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March 02, 2016

Public Safety officers receive bleeding control training

Training is part of national ‘Stop the Bleed’ initiative

woman applying bandage to wound on practice dummy
“This has given me a strong sense of confidence that I will be able to help someone if a situation like this arises,” says Public Safety officer Stephanie Langomas, who took part in a training session last month. “You have to be ready for anything, and this is a skill that can save a life when minutes count.”

Last July, Michael Fitzgerald, a peace officer with the Department of Public Safety, answered a call to help a bicyclist on Intercampus Drive who had been involved in a collision with a car.

“The gentleman had several lacerations, but it was easy to see that one of the cuts on his right arm was very deep, very wide,” Fitzgerald says. “I tried to use a shirt to stop the bleeding initially, but realized quickly that more was needed.”

Fortunately, Fitzgerald—a former police officer and EMT—had a tourniquet in his patrol bag and knew how to use it. By applying the tourniquet, he was able to slow the bleeding until an ambulance arrived.

In January, Kessler Trauma Center began leading a local educational effort to support more life-saving actions. In response to an October 2015 initiative by the Departments of Homeland Security and Health and Human Services called “Stop the Bleed,” the center is providing “B-Con” training to all of the 183 officers on the University’s Public Safety team.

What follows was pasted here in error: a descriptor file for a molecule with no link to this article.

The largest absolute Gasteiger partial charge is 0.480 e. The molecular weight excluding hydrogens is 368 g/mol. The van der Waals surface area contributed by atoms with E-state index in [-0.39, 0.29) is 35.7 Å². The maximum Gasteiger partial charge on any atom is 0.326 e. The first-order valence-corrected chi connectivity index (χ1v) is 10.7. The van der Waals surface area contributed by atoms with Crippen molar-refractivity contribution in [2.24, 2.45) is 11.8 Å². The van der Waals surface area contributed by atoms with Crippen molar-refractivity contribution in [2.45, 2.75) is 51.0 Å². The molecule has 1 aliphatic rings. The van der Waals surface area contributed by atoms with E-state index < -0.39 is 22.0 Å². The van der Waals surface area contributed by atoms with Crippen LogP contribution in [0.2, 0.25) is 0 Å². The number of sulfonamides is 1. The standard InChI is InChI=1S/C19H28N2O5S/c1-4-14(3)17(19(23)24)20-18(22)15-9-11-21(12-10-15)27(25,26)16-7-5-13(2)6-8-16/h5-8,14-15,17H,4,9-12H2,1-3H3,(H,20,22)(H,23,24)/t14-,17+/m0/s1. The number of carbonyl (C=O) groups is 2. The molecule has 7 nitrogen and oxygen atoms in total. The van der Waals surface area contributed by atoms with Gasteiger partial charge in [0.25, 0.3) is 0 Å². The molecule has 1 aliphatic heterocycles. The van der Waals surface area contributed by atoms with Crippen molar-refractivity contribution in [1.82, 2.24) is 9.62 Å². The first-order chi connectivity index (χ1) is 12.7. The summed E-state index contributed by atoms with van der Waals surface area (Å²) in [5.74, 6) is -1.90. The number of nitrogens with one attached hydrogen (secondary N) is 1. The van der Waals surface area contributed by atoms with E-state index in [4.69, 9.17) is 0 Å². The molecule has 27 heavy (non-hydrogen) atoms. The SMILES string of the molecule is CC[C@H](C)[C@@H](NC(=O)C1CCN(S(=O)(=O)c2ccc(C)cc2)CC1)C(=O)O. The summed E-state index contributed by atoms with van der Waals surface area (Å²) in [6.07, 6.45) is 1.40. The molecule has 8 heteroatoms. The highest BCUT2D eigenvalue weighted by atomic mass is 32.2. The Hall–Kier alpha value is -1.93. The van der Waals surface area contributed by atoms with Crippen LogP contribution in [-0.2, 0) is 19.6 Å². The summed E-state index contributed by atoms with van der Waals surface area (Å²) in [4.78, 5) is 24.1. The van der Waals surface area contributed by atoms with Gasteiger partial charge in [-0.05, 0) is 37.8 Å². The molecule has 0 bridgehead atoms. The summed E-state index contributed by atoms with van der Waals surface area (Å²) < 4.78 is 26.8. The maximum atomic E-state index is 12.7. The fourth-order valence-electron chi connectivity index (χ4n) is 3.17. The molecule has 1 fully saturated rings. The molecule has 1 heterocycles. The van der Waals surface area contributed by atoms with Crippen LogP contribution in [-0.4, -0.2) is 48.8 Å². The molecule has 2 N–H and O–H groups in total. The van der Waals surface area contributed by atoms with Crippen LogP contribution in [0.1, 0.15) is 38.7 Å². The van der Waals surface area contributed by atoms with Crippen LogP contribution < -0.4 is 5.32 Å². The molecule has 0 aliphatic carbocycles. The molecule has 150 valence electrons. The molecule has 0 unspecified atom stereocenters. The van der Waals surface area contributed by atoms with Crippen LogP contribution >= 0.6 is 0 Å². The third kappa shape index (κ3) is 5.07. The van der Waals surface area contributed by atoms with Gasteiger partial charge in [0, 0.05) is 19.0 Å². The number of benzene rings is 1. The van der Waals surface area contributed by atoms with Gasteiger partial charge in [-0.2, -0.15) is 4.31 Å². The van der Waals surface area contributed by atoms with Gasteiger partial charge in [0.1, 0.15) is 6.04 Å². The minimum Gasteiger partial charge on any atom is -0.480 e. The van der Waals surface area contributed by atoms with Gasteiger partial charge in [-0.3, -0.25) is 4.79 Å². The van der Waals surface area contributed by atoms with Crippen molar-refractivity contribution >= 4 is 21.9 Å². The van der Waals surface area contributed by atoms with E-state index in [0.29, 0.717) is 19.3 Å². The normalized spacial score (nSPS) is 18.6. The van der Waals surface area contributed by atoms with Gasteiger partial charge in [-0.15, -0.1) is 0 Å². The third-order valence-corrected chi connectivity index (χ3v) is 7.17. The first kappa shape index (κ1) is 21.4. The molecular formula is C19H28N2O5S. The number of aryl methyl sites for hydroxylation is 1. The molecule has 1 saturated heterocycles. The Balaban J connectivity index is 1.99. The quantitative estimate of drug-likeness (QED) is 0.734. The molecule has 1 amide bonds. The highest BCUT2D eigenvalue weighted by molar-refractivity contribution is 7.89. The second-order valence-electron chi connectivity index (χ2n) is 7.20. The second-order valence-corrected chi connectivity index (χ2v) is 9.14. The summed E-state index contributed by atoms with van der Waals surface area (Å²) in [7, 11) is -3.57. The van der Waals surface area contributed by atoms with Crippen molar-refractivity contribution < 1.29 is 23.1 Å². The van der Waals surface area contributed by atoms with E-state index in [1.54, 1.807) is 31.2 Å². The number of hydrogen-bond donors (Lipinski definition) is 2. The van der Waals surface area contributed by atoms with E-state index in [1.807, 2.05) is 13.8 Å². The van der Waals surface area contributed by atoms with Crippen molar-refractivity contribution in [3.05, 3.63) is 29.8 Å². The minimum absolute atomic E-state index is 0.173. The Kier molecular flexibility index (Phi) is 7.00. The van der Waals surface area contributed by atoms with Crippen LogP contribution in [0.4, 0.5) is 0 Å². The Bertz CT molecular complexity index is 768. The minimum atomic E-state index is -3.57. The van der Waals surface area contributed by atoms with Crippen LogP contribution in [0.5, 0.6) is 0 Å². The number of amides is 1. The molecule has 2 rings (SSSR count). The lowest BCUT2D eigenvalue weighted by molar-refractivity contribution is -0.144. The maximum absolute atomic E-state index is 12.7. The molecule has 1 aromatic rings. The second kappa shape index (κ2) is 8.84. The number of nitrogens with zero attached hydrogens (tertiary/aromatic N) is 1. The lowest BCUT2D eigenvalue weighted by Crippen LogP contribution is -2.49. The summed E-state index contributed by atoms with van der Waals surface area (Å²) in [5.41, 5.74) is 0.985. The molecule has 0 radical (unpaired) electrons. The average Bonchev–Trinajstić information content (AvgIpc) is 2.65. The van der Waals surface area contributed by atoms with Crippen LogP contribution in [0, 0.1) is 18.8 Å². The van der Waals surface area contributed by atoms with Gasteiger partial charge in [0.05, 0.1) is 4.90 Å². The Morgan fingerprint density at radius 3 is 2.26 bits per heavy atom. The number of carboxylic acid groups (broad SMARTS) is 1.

In a concept similar to CPR, AED, or fire extinguisher training, the effort aims to lower the number of people nationwide who die of bleeding injuries following shootings and acts of terrorism—such as the Boston Marathon bombing—as well as motor vehicle accidents and other more common traumatic events.

“We are very proud to support a national effort aimed at empowering the lay public with the knowledge and tools to save lives,” says Mark Gestring, director of the Kessler Trauma Center, who says the center will be offering the B-Con training to other colleges and community groups and organizations in the near future. “Beginning this education with our own Public Safety workforce was a natural and important place to start, because they are ever present across the University and are often the first on the scene when an incident occurs.”

When all officers complete the training in a few months, the Medical Center will be one of the first academic medical centers in the state to have a B-Con–trained security workforce.

All officers who complete the course will carry a tourniquet and hemostatic (clotting) gauze on their tool belts, says Mark Fischer, director of Public Safety.

“We’re glad to be able to partner with the Trauma Center on this project in order to give our officers a very significant level of preparedness,” Fischer says. “As past circumstances have shown, we are often the first on campus to arrive on a scene, and you just don’t have time to wait for help when a person has this kind of injury.”

Community groups and organizations that are interested in receiving B-Con training can email or call 275-8000.

trainer and officers practice wound care
Kessler Trauma Center program manager Bill Hallinan demonstrates how a tourniquet is used.

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